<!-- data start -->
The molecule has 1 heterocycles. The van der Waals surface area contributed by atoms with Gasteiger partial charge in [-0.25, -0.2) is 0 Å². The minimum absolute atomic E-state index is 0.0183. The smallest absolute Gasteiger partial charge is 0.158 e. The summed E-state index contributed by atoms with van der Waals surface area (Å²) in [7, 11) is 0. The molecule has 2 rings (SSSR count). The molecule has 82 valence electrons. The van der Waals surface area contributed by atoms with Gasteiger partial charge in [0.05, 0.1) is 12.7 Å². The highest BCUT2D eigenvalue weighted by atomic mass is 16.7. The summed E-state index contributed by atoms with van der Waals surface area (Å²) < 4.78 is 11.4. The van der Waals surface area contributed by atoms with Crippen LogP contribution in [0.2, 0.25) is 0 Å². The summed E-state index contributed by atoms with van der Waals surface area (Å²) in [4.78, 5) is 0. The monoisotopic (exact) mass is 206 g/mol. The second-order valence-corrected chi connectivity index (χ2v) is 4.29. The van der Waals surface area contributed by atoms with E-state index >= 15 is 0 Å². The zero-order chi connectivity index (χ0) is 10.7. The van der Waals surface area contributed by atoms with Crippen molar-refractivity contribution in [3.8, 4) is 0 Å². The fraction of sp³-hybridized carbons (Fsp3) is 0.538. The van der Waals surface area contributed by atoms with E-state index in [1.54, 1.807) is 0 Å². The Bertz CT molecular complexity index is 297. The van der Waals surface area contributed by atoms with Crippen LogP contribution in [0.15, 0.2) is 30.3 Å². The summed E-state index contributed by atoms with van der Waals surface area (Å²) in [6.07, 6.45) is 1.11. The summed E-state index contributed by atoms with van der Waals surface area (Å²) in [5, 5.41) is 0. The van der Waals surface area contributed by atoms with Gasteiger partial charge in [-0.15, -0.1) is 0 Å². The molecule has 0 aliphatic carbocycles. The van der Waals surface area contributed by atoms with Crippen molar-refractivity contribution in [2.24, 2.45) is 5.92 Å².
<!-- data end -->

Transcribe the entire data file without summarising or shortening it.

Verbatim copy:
The molecule has 1 heterocycles. The van der Waals surface area contributed by atoms with Gasteiger partial charge in [-0.25, -0.2) is 0 Å². The minimum absolute atomic E-state index is 0.0183. The smallest absolute Gasteiger partial charge is 0.158 e. The summed E-state index contributed by atoms with van der Waals surface area (Å²) in [7, 11) is 0. The molecule has 2 rings (SSSR count). The molecule has 82 valence electrons. The van der Waals surface area contributed by atoms with Gasteiger partial charge in [0.05, 0.1) is 12.7 Å². The highest BCUT2D eigenvalue weighted by atomic mass is 16.7. The summed E-state index contributed by atoms with van der Waals surface area (Å²) < 4.78 is 11.4. The van der Waals surface area contributed by atoms with Crippen LogP contribution in [0.2, 0.25) is 0 Å². The summed E-state index contributed by atoms with van der Waals surface area (Å²) in [4.78, 5) is 0. The monoisotopic (exact) mass is 206 g/mol. The second-order valence-corrected chi connectivity index (χ2v) is 4.29. The van der Waals surface area contributed by atoms with E-state index >= 15 is 0 Å². The zero-order chi connectivity index (χ0) is 10.7. The van der Waals surface area contributed by atoms with Crippen molar-refractivity contribution in [3.8, 4) is 0 Å². The fraction of sp³-hybridized carbons (Fsp3) is 0.538. The van der Waals surface area contributed by atoms with E-state index in [1.54, 1.807) is 0 Å². The Bertz CT molecular complexity index is 297. The van der Waals surface area contributed by atoms with Crippen LogP contribution in [0.15, 0.2) is 30.3 Å². The summed E-state index contributed by atoms with van der Waals surface area (Å²) in [6.07, 6.45) is 1.11. The summed E-state index contributed by atoms with van der Waals surface area (Å²) in [5, 5.41) is 0. The van der Waals surface area contributed by atoms with Gasteiger partial charge in [-0.15, -0.1) is 0 Å². The molecule has 0 aliphatic carbocycles. The van der Waals surface area contributed by atoms with Crippen molar-refractivity contribution in [2.24, 2.45) is 5.92 Å².